According to the New York Times, 250 Cuban and foreign connoisseurs gathered last week in Havana for the World Congress on Art Deco for the hope the event would foster wider recognition of the island’s Art Deco heritage and the urgent need to preserve it.
Havana, like many of the island’s provincial cities, is peppered with Art Deco houses, apartment buildings, cinemas, theaters, hospitals and office buildings that range from the bold, vertical skyscraper style to streamline moderne with its cool horizontal lines and curved corners.
These landmarks are not as grand as the Chrysler Building in New York, and there is no Art Deco district like in Miami Beach, but fans say there is an unusual wealth and diversity of stock, much of which has remained standing — if poorly maintained — through 50 years of Communist rule.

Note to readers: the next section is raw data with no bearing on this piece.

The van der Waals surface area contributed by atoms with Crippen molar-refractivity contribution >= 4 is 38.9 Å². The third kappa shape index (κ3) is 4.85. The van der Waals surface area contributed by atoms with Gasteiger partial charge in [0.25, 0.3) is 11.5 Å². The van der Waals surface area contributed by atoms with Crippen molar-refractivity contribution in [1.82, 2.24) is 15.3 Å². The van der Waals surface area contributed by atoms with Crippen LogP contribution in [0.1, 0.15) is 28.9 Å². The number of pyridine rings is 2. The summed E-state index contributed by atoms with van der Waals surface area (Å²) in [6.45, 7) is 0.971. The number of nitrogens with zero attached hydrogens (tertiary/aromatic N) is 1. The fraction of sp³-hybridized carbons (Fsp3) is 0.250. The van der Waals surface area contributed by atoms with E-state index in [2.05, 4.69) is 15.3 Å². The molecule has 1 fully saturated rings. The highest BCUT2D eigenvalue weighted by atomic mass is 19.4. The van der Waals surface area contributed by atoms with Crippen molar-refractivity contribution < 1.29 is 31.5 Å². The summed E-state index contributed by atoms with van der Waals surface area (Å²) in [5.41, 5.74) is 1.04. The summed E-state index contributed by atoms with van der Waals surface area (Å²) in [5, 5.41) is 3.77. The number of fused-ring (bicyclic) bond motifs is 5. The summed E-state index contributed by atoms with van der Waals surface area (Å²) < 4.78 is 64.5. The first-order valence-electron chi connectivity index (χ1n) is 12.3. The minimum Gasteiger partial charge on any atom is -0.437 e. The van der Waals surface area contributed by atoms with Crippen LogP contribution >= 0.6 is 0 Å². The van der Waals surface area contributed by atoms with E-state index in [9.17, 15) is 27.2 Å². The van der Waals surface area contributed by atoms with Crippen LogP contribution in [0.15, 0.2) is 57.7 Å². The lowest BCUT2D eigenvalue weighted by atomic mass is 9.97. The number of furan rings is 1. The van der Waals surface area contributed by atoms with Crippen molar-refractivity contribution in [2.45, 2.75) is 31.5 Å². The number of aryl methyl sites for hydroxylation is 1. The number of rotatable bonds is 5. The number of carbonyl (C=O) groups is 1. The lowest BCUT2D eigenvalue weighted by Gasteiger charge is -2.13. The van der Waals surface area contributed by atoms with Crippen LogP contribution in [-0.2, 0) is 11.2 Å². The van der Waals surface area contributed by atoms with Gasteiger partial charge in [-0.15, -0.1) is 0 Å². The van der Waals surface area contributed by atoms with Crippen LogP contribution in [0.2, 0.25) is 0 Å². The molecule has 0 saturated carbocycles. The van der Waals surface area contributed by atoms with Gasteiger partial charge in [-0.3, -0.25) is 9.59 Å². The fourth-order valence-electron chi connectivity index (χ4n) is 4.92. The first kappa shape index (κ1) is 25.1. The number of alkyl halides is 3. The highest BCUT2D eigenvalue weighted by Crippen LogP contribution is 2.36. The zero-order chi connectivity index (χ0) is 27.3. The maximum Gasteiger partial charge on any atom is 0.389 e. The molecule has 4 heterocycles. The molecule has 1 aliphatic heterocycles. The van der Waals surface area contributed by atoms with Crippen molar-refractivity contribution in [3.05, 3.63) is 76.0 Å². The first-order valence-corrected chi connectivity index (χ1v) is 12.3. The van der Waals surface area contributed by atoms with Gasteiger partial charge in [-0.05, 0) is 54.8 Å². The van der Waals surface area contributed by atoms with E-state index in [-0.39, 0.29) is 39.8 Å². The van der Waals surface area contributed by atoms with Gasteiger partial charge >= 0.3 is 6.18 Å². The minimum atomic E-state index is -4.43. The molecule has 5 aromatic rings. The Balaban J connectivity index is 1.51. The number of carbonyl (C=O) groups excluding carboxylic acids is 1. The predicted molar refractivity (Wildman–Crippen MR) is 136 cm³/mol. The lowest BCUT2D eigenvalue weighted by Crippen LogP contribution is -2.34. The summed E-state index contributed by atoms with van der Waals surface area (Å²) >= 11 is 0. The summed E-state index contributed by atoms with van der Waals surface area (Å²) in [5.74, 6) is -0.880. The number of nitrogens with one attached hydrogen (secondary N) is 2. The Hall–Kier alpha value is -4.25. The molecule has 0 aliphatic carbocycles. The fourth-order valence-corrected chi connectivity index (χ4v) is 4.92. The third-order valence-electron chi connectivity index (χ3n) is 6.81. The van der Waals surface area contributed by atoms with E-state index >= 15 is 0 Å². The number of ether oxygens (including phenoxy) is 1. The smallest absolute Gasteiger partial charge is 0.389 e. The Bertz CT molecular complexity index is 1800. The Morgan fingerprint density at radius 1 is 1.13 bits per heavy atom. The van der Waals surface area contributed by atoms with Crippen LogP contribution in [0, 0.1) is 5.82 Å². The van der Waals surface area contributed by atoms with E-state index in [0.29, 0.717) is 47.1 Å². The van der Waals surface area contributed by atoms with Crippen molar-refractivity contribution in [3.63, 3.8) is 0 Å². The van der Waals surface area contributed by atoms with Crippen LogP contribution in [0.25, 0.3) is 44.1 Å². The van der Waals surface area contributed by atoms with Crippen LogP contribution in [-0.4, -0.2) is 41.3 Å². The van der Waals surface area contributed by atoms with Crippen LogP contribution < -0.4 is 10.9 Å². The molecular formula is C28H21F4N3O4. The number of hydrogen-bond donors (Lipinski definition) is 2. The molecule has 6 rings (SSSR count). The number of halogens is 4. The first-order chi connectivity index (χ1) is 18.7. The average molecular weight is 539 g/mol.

Havana is renowned for its crumbling elegance. Although some of the colonial buildings of Old Havana built between the 16th and 18th centuries have been carefully restored over the last 30 years, many buildings are in disrepair due to a lack of resources, high humidity, salty sea air and the fact that until a year ago Cubans could not buy or sell property.
Fortunately, the absence of a construction boom during the past 50 years had spared many of Cuba’s historic buildings from the developer’s bulldozer. However, architects say that poorly enforced building codes and overcrowding in houses have resulted in cheap or tasteless alterations to houses that should be designated landmarks.
Regarding the meeting of the World Congress on Art Deco, “Part of our purpose is to make a lot of noise,” said Gustavo López González, deputy director of the National Museum of Decorative Arts and one of the organizers. “If we in Cuba don’t appreciate the value of these buildings, how can we expect people from overseas to do so?”